Tag: 上海交友

Africa ‘ready for industrialisation drive’

first_img17 February 2012A major industrialisation drive across Africa is needed for the continent to transform its current growth spurt into sustained social and economic development, Trade and Industry Minister Rob Davies told the South Africa-Turkey Business Forum in Istanbul on Thursday.Davies said that a general improvement in economic governance across Africa underpinned the growth spurt the continent was experiencing. “However, the challenge facing Africa is to transform that growth spurt into a sustained effort and development.The business forum included break-away sessions and business-to-business meetings between South African and Turkish business people.Africa ‘can’t grow on raw material exports alone’Davies told the meeting that Africa could not continue to grow simply on the basis of the supply of raw materials to fuel industrialisation processes taking place elsewhere.He stressed that in order to address this, the continent had to engage “in a series of exciting ventures to boost and expand regional integration”.According to the minister, lack of infrastructure as well as the lack of productive capacity were the biggest barriers to inter-regional trade in Africa.“To overcome this, we need to promote a significant industrialisation effort across the continent.”SA, Turkey trade ‘well below potential’Davies told the forum that bilateral relations between South Africa and Turkey were currently well below their potential.In 2009, trade between South Africa and Turkey decreased significantly, mainly due to the global economic crisis.In total, trade decreased from R10.6-billion in 2008 to R5.1-billion in 2009 and further to R4.9-billion in 2010, after an upward trend from 2006 to 2008.“The trade decrease is of concern, but there is certainly room to grow the volume of two-way trade and investment, create a more diversified balance of SA exports, a greater proportion of beneficiated and higher value goods and services in our export basket to Turkey.”Later on Thursday, Davies was due to co-chair the second session of the Turkey-South Africa Joint Economic Commission, which promotes trade, investment and economic co-operation between the two countries.Source: BuaNewslast_img read more

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Egypt’s Facebook Police Target Protesters Facebook Page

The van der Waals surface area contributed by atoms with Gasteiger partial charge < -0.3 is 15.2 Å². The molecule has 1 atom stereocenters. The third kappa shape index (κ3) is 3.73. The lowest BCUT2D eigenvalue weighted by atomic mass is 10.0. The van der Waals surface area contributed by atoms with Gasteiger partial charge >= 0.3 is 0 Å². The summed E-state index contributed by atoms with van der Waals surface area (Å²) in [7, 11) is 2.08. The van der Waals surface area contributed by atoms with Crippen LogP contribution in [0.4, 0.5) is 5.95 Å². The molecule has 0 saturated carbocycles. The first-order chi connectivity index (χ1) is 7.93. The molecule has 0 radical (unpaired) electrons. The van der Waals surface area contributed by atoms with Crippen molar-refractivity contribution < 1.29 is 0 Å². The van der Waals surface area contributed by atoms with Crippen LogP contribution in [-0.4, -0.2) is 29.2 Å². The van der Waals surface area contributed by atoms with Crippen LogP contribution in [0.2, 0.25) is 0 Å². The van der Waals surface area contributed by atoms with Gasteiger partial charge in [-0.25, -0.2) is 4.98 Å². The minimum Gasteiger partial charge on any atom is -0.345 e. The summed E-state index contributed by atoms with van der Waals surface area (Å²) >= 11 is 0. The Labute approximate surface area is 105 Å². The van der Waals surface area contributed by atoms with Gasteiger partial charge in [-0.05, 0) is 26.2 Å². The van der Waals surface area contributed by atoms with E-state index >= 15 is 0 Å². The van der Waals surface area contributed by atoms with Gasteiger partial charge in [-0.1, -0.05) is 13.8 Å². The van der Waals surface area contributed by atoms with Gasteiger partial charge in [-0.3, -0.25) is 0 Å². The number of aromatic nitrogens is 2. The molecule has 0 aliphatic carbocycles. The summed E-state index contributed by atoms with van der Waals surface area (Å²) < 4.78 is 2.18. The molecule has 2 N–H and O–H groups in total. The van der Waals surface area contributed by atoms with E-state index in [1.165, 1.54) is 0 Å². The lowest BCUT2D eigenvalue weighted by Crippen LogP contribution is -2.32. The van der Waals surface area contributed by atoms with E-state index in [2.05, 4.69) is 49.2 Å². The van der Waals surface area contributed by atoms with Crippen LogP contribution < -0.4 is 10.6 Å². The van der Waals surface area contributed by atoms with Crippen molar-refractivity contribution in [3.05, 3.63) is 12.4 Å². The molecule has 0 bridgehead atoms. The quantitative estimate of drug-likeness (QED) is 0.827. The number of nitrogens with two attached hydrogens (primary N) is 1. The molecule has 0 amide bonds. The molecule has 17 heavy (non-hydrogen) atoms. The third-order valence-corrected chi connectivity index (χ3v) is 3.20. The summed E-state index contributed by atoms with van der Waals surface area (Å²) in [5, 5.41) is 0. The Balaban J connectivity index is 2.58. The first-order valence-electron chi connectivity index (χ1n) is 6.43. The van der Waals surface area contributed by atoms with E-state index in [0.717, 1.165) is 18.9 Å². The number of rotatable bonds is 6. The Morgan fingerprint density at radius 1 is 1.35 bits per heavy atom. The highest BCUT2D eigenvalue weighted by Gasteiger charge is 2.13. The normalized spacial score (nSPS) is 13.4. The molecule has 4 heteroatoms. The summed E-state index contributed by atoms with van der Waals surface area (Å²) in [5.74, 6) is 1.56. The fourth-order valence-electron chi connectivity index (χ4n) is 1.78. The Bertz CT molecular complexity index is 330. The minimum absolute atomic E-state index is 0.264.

first_imgIn an earlier post, our French editor, Fabrice Epelboin, detailed his discovery that the crew that had harassed our French edition‘s Facebook page, was in fact a squad of Tunisian Internet cops. These days, official groups and allied militia, frequently attack dissidents. It has now happened in Egypt. The most important Facebook page for the protests is being flooded with abusive comments and criticism. In September, we wrote about the creation and activity of the Egyptian government’s Facebook cops. They were created because Egypt’s young people have frequently used Facebook as an organizing and informational tool. The 6th of April Youth Movement grew on Facebook and the current uprising was organized in part by the We Are Khaled Said Facebook page. As Evgeny Morozov points out in his new book The Net Delusion (review upcoming) tyrannical regimes – well any regime actually – have come to utilize social media as a tool of oppression as much as the oppressed use it as a tool for liberty. Egypt is no exception to this rule. In fact, one wonders if the Egyptian government turned the Internet back on specifically to allow its online security forces to operate. The “Facebook cops” have targeted the We Are Khaled Said page – one of the best resources for information on the protests. It has both an Arabic and an English version, giving it tremendous reach inside and outside the country. Most of the trolling has happened on the Arabic version. It is, I admit, surmise that this special security department is behind the flooding of the page with filth, violent comments and faux hand-wringing. But it seems pretty likely. No doubt the online version of the “militia” types that Tahrir Square has seen beating protesters and journalists are among the commenters. Wired listed these as some of the comments, a lot of which come from accounts with virtually no personal information. “God forgive (the administrator, probably) he spread fitna [division] and wants to burn the country, God is my refuge. We are all against him. Send it to each other so we can rid ourselves of him and his poisons.”“This motherfucking group wants to ruin the country.”“You ruined Egypt you dogs and enemies of Egypt. All your lives you have felt inadequate when compared to us… Egypt is above you all and that is God’s promise. Long live Pharaonic Egypt.”Facebook Should Stand with the Protesters and Against the Facebook CopsDespite the fact that dissidents and concerned citizens in general in a host of countries, many in North Africa, have used Facebook as a way to register their hopes, fears, hurt and anger at their leaders, Facebook itself has remained unmoved. In another life, I suggested that Facebook has a responsibility to its users, those who put that “cool” billion dollars in their pockets, to stand with them. By this I do not mean that Facebook, a private company, should take partisan political stances or that it should even take sides in a conflict like that which happened in Tunisia or is currently working itself out in Egypt. If I owned such a company I would do no such thing. But taking a stand on behalf of its users to say that they should be free to speak to each other, to speak their conscience, to speak their loves and sorrows, without winding up on the wrong end of a hose or a lead pipe or broken broom handle or even just a locked door is not a “political” stance, it is a human one, just as free speech itself is not a cultural or political right, but a human one. Facebook has a tremendously loud voice. It could make a world of difference. Let Mr. Zuckerberg stand up and say, “We stand with our users. We insist that the marketplace of ideas be allowed to work with as little interference as the financial marketplace in which Facebook makes its money.” What would such a stance cost Facebook? Money? I think not. As intelligent as Mr. Zuckerberg is, he is young. When a cadre of severe attorneys who look like your mom and dad tell you to quiet down or you’ll ruin everything, perhaps your knees bend from sheer sense-memory. But Mr. Zuckerberg is a grown-up now; a very wealthy, very influential grown up. Should he get up off his knees it could give a second wind to those who seek merely to speak without paying the ultimate price. Tags:#international#politics#web Top Reasons to Go With Managed WordPress Hosting Why Tech Companies Need Simpler Terms of Servic… A Web Developer’s New Best Friend is the AI Wai…center_img Related Posts curt hopkins 8 Best WordPress Hosting Solutions on the Marketlast_img read more